Primary Care & COVID-19: Round 28 Survey

Corona Virus

Check back regularly for the latest survey results and updates.
For data from the previous survey, see Round 27 Results.

The Primary Care Collaborative is partnering with the Larry A. Green Center to regularly survey primary care clinicians and patients to better understand the impact of COVID-19 in real time.

Who replied to the survey in round 28?

Over 650 primary care clinicians responded to the latest survey (Round 28). Responses came from 48 states, the District of Columbia and Guam. The highest number of responses came from Washington state, Texas and Virginia (combined, over 35% of the total). Physicians (MDs and DOs) represent three-quarters of responses; nurse practitioners, 15%; and PAs, 3%; with 1% PhD, 1% PharmD, and 6% marking “other.” That majority of respondents (73%) specializes in family medicine, followed by internal medicine (12%), pediatrics (6%), geriatrics (3%) mental/behavioral health (1%), pharmacy (<1%), and other (5%). Over a fifth (22%) of respondents describe their practice as “rural,” and 11% work at a federally qualified health center (FQHC) or FQHC lookalike. 15% work in an academic or residency practice; another 6% work in a convenience care setting such as retail clinic or urgent care; and 5% practice in a direct primary care or membership-based setting. The size of respondents’ practices varies: 1-3 clinicians (29%); 4-9 clinicians (30%); and 10+ clinicians (41%).

Round 28 of the clinician survey ran April 9-13, 2021. Total responses: 657.  

Results at a glance

  • Primary care practices are increasingly administering COVID-19 vaccines and partnering with public health. 38% of respondents say their practice is administering COVID-19 vaccines, a marked increase from previous weeks. And many report partnering with public health (42%) or their local health system (34%). 46% say they have partnered with local organizations or government to prioritize people for vaccination.
  • Still, challenges remain from supplies to scheduling. Less than a fifth (19%) of surveyed clinicians report their practice has received adequate amounts of vaccines for their patients. Others note the challenge of information exchange and patient outreach, with 23% saying “I have no idea if my patients are vaccinated or not.” Over 42% say that it seems like “it takes an advanced degree in technology for patients to schedule vaccinations.”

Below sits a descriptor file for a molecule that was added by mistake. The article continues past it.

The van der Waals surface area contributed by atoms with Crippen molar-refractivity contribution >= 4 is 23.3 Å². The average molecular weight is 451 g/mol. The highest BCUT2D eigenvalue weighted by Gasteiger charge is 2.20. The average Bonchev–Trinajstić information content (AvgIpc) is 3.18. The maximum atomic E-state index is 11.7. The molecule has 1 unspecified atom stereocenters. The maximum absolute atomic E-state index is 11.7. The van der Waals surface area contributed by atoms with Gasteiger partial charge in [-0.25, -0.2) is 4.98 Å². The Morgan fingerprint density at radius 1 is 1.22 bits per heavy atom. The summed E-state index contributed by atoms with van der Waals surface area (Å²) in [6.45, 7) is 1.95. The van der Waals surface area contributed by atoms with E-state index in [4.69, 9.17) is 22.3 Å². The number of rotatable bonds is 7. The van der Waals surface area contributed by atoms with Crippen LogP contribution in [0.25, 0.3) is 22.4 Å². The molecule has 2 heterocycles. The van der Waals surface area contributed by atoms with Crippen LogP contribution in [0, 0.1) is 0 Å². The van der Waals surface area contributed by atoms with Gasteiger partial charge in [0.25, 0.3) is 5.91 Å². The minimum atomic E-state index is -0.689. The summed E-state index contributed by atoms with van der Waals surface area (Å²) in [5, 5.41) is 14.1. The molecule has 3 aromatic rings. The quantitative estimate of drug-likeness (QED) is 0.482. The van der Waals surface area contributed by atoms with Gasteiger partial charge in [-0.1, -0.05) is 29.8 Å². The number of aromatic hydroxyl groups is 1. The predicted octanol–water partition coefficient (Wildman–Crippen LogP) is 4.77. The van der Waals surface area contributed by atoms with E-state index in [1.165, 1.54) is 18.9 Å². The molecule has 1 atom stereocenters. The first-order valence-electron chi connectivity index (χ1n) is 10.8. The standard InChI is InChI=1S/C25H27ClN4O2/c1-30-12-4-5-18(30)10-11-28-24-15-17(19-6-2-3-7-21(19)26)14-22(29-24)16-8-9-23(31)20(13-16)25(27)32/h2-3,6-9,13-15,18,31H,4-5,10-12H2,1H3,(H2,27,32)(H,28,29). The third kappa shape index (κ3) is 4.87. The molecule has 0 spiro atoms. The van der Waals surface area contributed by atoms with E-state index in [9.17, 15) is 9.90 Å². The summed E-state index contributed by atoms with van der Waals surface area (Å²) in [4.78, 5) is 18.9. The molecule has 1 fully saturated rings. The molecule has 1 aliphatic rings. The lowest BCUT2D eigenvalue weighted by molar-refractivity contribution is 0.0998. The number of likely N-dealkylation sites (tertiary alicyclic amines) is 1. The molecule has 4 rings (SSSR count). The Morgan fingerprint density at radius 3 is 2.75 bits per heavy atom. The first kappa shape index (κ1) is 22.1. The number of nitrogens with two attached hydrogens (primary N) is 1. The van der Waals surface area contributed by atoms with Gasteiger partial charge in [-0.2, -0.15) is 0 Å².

• Primary care is still keeping the beat—and then some. Now over a year into the pandemic, primary care practices are conducting chronic-care follow-up (91%), screening patients for depression or anxiety (92%) and conducting routine cancer screenings (79%). And many are establishing new partnerships with entities such as community organizations (28%), behavioral health services (27%) and local pharmacies (19%).
  • Yet COVID-19 is continues to take its toll on patients and clinicians alike. Nearly 40% of survey respondents report seeing COVID-19 cases increase in their community over the last four weeks. And 29% say they have clinicians/staff out due to illness or quarantine. A staggering 38% say they field weekly calls from individuals experiencing a mental health crisis.  
  • Far fewer primary practices are struggling financially. 7% of surveyed clinicians say their practice is unable to pay the bills on time; whereas, 30% say they received “adequate financial support from the government”. Fewer than 5% report that loans taken out during COVID are coming due and they don’t know how to pay them.
  • The same, but different? Clinicians feelings are mixed on how things compare to a year ago. Just under 40% of clinicians feel the level of COVID-19-related strain on their practice is the same as May 2020. But that group is split as to how the situation feels: A little more than half say they’ve adjusted to it, while a little under half say it feels worse this time around. Over a third (37%) of all surveyed clinicians say the strain is getter better compared to a year ago. Only 5% say “It seems worse, and we are really struggling.”

Learn more: Download the Round 28 Clinician Survey Executive Summary (includes select open-ended answers to survey questions)

PDF icon Round 28 executive summary769.08 KB
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